The mind-bending effects of LSD alter a user’s perception of reality and change communication patterns between different regions of the brain, according to new research from the University of Zurich. Understanding how lysergic acid diethylamide – acid – does this may provide insight into how health disorders develop and offer potential treatments.
When tripping, a person experiences a variety of different effects, from hallucinating things that aren’t there and distortions in sound to time speeding up or slowing down – symptoms some people suffering from certain psychiatric disorders (like schizophrenia) might experience. To see how LSD does this, the researchers dosed 24 participants with either a placebo, LSD, ketanserin, or a combination of the three and then imaged their brains to map the pharmacological effects on neural connectivity.
LSD was shown to reduce communication between parts of the brain responsible for planning and decision making, but increases connections between regions associated with sensation and movement. Volunteers who reported the strongest trips also showed the most communication happening between the latter regions of the brain. These changes are linked to a receptor in the brain called serotonin 2A, which is activated by the mood-regulating chemical serotonin. On the other hand, the hypertension drug ketanserin prevented the effects of LSD by blocking its ability to bind to serotonin 2A.
Altogether, the study shows the potential medical use for LSD.
“Studying how LSD affects the brain could thus offer insights into the mechanisms underlying these conditions,” wrote the authors in the journal eLife. There is also evidence that LSD could help reduce the symptoms of depression and anxiety disorders, both of which are believed to be caused by decreased serotonin levels.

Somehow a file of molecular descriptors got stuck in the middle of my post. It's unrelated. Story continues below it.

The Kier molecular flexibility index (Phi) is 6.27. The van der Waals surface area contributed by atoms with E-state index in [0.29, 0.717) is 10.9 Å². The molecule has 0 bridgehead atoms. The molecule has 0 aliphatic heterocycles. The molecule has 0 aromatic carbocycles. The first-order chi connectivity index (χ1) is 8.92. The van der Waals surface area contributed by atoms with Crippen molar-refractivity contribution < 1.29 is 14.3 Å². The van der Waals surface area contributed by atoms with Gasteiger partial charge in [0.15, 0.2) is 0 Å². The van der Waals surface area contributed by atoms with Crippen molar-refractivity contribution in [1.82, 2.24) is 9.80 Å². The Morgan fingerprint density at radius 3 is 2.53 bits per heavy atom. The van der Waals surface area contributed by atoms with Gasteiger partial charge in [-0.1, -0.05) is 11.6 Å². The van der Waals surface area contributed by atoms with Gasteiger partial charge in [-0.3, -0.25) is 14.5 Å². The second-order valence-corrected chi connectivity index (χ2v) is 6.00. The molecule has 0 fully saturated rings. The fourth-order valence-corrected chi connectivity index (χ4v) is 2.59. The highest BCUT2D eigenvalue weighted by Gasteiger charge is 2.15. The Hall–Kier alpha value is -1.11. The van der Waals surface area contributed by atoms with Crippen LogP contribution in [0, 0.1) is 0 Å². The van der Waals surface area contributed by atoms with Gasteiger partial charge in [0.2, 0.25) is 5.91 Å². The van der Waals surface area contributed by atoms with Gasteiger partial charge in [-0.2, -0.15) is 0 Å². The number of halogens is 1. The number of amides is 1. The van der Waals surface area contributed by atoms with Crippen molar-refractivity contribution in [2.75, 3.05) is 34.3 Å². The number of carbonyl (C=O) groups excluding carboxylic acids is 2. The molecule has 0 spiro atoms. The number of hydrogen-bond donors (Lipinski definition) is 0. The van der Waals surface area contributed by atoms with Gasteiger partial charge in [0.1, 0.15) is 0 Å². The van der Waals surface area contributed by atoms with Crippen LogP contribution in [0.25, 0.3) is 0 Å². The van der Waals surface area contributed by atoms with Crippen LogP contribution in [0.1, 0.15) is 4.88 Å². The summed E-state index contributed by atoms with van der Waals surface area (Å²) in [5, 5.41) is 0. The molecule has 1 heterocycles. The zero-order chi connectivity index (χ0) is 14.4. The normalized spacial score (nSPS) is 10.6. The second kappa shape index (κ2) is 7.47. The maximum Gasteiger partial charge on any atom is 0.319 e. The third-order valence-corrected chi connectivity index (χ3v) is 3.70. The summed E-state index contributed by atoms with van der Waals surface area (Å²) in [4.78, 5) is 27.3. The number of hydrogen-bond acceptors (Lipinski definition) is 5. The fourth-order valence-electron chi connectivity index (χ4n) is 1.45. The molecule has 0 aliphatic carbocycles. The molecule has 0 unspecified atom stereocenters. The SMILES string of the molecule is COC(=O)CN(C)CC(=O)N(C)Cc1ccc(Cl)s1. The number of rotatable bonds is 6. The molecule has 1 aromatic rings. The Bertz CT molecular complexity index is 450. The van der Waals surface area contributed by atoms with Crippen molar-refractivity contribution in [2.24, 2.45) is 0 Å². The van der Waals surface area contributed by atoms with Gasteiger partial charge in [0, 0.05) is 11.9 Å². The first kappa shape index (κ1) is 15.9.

It’s important to note that LSD also binds to other receptors in the brain, and further research is needed to help develop a better understanding of how the symptoms of mental health conditions arise, ultimately leading to the development of more effective treatments.
“By looking for similar patterns of brain activity identified in the study, clinicians may be able to identify which patients are most likely to benefit from these drugs,” explained researcher Katrin Preller in a statement.
The study builds on a growing body of work involving psychedelics in the treatment of mental health disorders like depression or anxiety. As MDMA-assisted psychotherapy for the treatment of PTSD inches closer to federal approval in the US, “magic mushrooms” are being targeted for the treatment of depression.